Thursday, 19 December 2013

Mckay's Magazine Review Ship Of Theseus

A short while ago Doug Dorst tweeted these pages from McKay's Magazine.

They contain pages from a review of Ship of Theseus and are from February 1950.

A brief scan of the review shows that the reviewer is not exactly a fan of the book - "a vulgar ouroboros of a novel, filled to bursting with apathy, anomie, and omphaloskepsis." (Yes I did look that last one up !)

The second page has some adverts and other articles and I am going to work my way through them to see if there are any further clues in them. This post will be updated if any new information comes to light, please let us know in the comments, via twitter or email if you think there is anything new in the article or other material.

This is great news for fans of S. as it means to me that there are other things to come, whether this is a gentle push to get us to look further or just part of a planned activity I don't know, but interesting never the less.

Update 1 - I just realized Edsel B Grimshaw, and this review, is referenced on the Eotvos Wheel Website, on the candidates page

@ObFuSc8 also reminded me that this is mentioned in the book - "Chap7 IIRC along with the obituary). Magazine owned by Bouchard/ARP."

Lady Lobster also points out that it is mentioned on page 106 in Eric's margin note.

Update 2 - The WhoIsStraka Wordpress blog has a transcription of the review.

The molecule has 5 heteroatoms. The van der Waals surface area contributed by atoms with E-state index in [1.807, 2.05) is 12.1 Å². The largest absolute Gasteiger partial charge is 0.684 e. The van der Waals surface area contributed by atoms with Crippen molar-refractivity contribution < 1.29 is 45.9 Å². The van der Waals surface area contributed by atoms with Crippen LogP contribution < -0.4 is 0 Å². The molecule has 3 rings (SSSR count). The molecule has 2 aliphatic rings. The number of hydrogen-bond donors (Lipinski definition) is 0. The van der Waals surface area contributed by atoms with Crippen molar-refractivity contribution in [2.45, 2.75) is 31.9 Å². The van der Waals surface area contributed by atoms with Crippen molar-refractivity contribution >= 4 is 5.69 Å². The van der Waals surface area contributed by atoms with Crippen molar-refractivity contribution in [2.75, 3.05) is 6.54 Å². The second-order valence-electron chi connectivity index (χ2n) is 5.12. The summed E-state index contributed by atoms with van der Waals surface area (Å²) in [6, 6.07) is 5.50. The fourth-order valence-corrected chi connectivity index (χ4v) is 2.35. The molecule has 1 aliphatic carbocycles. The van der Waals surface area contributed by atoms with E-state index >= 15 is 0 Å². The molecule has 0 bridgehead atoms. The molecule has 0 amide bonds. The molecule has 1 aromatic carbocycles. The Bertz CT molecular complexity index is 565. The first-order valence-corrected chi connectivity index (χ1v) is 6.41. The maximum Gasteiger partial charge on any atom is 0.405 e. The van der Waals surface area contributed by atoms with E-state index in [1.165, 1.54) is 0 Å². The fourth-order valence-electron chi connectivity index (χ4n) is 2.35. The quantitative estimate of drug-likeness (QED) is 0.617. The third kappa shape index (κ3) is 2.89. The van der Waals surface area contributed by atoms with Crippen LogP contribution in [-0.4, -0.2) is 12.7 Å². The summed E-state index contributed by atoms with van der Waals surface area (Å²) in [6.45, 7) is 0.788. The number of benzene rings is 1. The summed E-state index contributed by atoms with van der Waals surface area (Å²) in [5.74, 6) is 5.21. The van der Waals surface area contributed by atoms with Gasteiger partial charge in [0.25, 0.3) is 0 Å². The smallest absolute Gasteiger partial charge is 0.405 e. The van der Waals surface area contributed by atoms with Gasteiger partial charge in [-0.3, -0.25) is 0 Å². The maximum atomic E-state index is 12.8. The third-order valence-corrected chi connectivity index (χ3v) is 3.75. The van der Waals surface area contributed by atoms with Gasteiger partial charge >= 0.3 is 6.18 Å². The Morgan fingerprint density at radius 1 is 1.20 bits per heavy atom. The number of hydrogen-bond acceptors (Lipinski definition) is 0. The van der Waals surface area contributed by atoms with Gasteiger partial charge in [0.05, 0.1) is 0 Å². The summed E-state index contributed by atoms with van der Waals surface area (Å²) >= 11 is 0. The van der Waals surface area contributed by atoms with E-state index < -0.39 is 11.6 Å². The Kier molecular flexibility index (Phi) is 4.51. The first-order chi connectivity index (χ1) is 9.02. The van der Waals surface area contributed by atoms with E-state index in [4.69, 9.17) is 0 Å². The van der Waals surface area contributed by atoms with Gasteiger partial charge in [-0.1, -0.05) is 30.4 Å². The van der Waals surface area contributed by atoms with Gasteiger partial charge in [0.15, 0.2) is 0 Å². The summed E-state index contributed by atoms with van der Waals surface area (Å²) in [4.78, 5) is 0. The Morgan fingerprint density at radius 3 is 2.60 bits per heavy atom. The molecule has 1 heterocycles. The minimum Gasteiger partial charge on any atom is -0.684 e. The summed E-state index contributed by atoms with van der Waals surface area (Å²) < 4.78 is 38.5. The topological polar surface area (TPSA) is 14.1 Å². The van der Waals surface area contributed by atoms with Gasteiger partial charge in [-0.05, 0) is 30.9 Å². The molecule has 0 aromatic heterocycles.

Update 3 - There was a lot of discussion yesterday about the contents of the review and the adverts, I have collated most of it in a Storify list

I think the main points are -

From one of the adverts an address could be the New York Public Library and a search reveals it has books by Václav Straka - (Link from @CFish6) Does anyone live near the library that could call in and take a look at the books to see if anything is hidden within ?

@ObFuSc8 has posted a list of references used for the adverts in the comments below.

@MyTheseus mentioned the "magic burgoo" mentioned in the review and wondered if this points to anything within the book, a search for links and references was started.

@MyTheseus also said "Review mentions 450 pages in SOT, but there are 456. Six pages missing…" - So does than mean the original version of SoT has been extended for our benefit ?


  1. Replies
    1. Thanks, I have put a link in the post above.

  2. This is the best I could get from the small-print ads. Can anyone fill in the missing bits? The numbers especially are really blurry.

    Literary Agent, established 35 years. Manuscripts